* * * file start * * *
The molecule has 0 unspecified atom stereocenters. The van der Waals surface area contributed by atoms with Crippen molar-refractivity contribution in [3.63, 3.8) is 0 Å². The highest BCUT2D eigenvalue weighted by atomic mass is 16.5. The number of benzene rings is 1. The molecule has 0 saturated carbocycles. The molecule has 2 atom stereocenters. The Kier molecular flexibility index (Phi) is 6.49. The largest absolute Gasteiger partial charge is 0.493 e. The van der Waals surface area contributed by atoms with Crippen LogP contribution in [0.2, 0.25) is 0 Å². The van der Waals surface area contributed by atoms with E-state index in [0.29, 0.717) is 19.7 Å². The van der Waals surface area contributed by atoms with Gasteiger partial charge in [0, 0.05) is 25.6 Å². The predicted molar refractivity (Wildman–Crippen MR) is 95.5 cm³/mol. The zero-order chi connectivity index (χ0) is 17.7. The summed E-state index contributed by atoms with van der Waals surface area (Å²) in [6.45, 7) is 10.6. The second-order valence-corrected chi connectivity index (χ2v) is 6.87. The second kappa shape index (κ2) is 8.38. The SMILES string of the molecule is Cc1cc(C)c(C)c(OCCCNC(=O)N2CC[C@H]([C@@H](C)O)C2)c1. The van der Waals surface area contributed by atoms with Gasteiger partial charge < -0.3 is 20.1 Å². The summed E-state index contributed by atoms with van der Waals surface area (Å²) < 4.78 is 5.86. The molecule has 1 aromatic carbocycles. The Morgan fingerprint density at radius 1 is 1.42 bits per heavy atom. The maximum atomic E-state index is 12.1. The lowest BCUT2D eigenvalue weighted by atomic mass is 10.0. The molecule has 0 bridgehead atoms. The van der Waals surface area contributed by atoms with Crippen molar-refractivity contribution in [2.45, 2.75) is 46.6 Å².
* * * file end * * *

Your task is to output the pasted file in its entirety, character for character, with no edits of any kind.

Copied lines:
The molecule has 0 unspecified atom stereocenters. The van der Waals surface area contributed by atoms with Crippen molar-refractivity contribution in [3.63, 3.8) is 0 Å². The highest BCUT2D eigenvalue weighted by atomic mass is 16.5. The number of benzene rings is 1. The molecule has 0 saturated carbocycles. The molecule has 2 atom stereocenters. The Kier molecular flexibility index (Phi) is 6.49. The largest absolute Gasteiger partial charge is 0.493 e. The van der Waals surface area contributed by atoms with Crippen LogP contribution in [0.2, 0.25) is 0 Å². The van der Waals surface area contributed by atoms with E-state index in [0.29, 0.717) is 19.7 Å². The van der Waals surface area contributed by atoms with Gasteiger partial charge in [0, 0.05) is 25.6 Å². The predicted molar refractivity (Wildman–Crippen MR) is 95.5 cm³/mol. The zero-order chi connectivity index (χ0) is 17.7. The summed E-state index contributed by atoms with van der Waals surface area (Å²) in [6.45, 7) is 10.6. The second-order valence-corrected chi connectivity index (χ2v) is 6.87. The second kappa shape index (κ2) is 8.38. The SMILES string of the molecule is Cc1cc(C)c(C)c(OCCCNC(=O)N2CC[C@H]([C@@H](C)O)C2)c1. The van der Waals surface area contributed by atoms with Gasteiger partial charge < -0.3 is 20.1 Å². The summed E-state index contributed by atoms with van der Waals surface area (Å²) < 4.78 is 5.86. The molecule has 1 aromatic carbocycles. The Morgan fingerprint density at radius 1 is 1.42 bits per heavy atom. The maximum atomic E-state index is 12.1. The lowest BCUT2D eigenvalue weighted by atomic mass is 10.0. The molecule has 0 bridgehead atoms. The van der Waals surface area contributed by atoms with Crippen molar-refractivity contribution in [2.45, 2.75) is 46.6 Å².